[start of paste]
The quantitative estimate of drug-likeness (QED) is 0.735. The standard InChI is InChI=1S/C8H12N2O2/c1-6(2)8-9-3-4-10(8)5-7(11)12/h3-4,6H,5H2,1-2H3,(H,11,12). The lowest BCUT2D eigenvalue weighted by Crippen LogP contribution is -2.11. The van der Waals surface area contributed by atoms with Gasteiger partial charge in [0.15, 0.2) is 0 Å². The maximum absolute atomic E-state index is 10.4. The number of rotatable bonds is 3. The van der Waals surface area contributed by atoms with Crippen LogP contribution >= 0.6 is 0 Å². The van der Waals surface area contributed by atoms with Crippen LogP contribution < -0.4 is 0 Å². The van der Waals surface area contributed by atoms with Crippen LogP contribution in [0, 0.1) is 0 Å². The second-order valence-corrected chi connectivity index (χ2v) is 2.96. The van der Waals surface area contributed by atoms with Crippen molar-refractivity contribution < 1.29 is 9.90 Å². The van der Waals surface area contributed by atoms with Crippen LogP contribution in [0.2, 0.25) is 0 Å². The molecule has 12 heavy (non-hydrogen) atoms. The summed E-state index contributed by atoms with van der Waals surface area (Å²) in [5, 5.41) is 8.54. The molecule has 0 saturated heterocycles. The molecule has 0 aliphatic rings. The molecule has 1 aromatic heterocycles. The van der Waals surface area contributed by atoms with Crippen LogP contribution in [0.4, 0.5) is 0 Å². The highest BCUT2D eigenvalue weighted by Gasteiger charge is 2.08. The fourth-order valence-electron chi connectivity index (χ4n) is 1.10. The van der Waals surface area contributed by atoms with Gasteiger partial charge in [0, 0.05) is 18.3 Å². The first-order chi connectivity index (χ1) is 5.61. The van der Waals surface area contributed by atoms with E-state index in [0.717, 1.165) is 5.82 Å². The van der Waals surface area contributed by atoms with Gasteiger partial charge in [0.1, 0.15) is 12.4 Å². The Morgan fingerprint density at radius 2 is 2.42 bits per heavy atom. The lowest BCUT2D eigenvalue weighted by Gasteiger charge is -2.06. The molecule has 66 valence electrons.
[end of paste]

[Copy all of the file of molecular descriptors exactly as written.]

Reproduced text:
The quantitative estimate of drug-likeness (QED) is 0.735. The standard InChI is InChI=1S/C8H12N2O2/c1-6(2)8-9-3-4-10(8)5-7(11)12/h3-4,6H,5H2,1-2H3,(H,11,12). The lowest BCUT2D eigenvalue weighted by Crippen LogP contribution is -2.11. The van der Waals surface area contributed by atoms with Gasteiger partial charge in [0.15, 0.2) is 0 Å². The maximum absolute atomic E-state index is 10.4. The number of rotatable bonds is 3. The van der Waals surface area contributed by atoms with Crippen LogP contribution >= 0.6 is 0 Å². The van der Waals surface area contributed by atoms with Crippen LogP contribution < -0.4 is 0 Å². The van der Waals surface area contributed by atoms with Crippen LogP contribution in [0, 0.1) is 0 Å². The second-order valence-corrected chi connectivity index (χ2v) is 2.96. The van der Waals surface area contributed by atoms with Crippen molar-refractivity contribution < 1.29 is 9.90 Å². The van der Waals surface area contributed by atoms with Crippen LogP contribution in [0.2, 0.25) is 0 Å². The molecule has 12 heavy (non-hydrogen) atoms. The summed E-state index contributed by atoms with van der Waals surface area (Å²) in [5, 5.41) is 8.54. The molecule has 0 saturated heterocycles. The molecule has 0 aliphatic rings. The molecule has 1 aromatic heterocycles. The van der Waals surface area contributed by atoms with Crippen LogP contribution in [0.4, 0.5) is 0 Å². The highest BCUT2D eigenvalue weighted by Gasteiger charge is 2.08. The fourth-order valence-electron chi connectivity index (χ4n) is 1.10. The van der Waals surface area contributed by atoms with Gasteiger partial charge in [0, 0.05) is 18.3 Å². The first-order chi connectivity index (χ1) is 5.61. The van der Waals surface area contributed by atoms with E-state index in [0.717, 1.165) is 5.82 Å². The van der Waals surface area contributed by atoms with Gasteiger partial charge in [0.1, 0.15) is 12.4 Å². The Morgan fingerprint density at radius 2 is 2.42 bits per heavy atom. The lowest BCUT2D eigenvalue weighted by Gasteiger charge is -2.06. The molecule has 66 valence electrons.